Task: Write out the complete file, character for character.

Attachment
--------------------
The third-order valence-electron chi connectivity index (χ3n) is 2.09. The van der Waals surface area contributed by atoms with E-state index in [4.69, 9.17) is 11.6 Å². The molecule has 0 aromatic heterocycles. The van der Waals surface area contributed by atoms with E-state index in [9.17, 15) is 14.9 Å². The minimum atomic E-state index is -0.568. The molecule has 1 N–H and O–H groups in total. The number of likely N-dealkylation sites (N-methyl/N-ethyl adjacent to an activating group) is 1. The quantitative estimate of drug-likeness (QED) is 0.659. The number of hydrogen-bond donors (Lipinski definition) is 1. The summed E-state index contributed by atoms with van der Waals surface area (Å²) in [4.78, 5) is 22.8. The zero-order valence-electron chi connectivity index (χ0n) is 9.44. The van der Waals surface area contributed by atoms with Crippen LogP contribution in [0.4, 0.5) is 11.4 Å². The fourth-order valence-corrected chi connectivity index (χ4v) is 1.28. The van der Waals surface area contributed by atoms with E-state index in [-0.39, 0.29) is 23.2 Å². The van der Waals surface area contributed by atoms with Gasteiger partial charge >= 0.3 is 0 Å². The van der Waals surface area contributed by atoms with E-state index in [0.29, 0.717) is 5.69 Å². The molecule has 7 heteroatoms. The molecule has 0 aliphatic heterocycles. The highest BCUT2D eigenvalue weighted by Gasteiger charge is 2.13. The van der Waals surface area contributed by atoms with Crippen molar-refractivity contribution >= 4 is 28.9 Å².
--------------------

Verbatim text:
The third-order valence-electron chi connectivity index (χ3n) is 2.09. The van der Waals surface area contributed by atoms with E-state index in [4.69, 9.17) is 11.6 Å². The molecule has 0 aromatic heterocycles. The van der Waals surface area contributed by atoms with E-state index in [9.17, 15) is 14.9 Å². The minimum atomic E-state index is -0.568. The molecule has 1 N–H and O–H groups in total. The number of likely N-dealkylation sites (N-methyl/N-ethyl adjacent to an activating group) is 1. The quantitative estimate of drug-likeness (QED) is 0.659. The number of hydrogen-bond donors (Lipinski definition) is 1. The summed E-state index contributed by atoms with van der Waals surface area (Å²) in [4.78, 5) is 22.8. The zero-order valence-electron chi connectivity index (χ0n) is 9.44. The van der Waals surface area contributed by atoms with Crippen LogP contribution in [0.4, 0.5) is 11.4 Å². The fourth-order valence-corrected chi connectivity index (χ4v) is 1.28. The van der Waals surface area contributed by atoms with E-state index in [-0.39, 0.29) is 23.2 Å². The van der Waals surface area contributed by atoms with Gasteiger partial charge >= 0.3 is 0 Å². The van der Waals surface area contributed by atoms with E-state index in [0.29, 0.717) is 5.69 Å². The molecule has 7 heteroatoms. The molecule has 0 aliphatic heterocycles. The highest BCUT2D eigenvalue weighted by Gasteiger charge is 2.13. The van der Waals surface area contributed by atoms with Crippen molar-refractivity contribution >= 4 is 28.9 Å².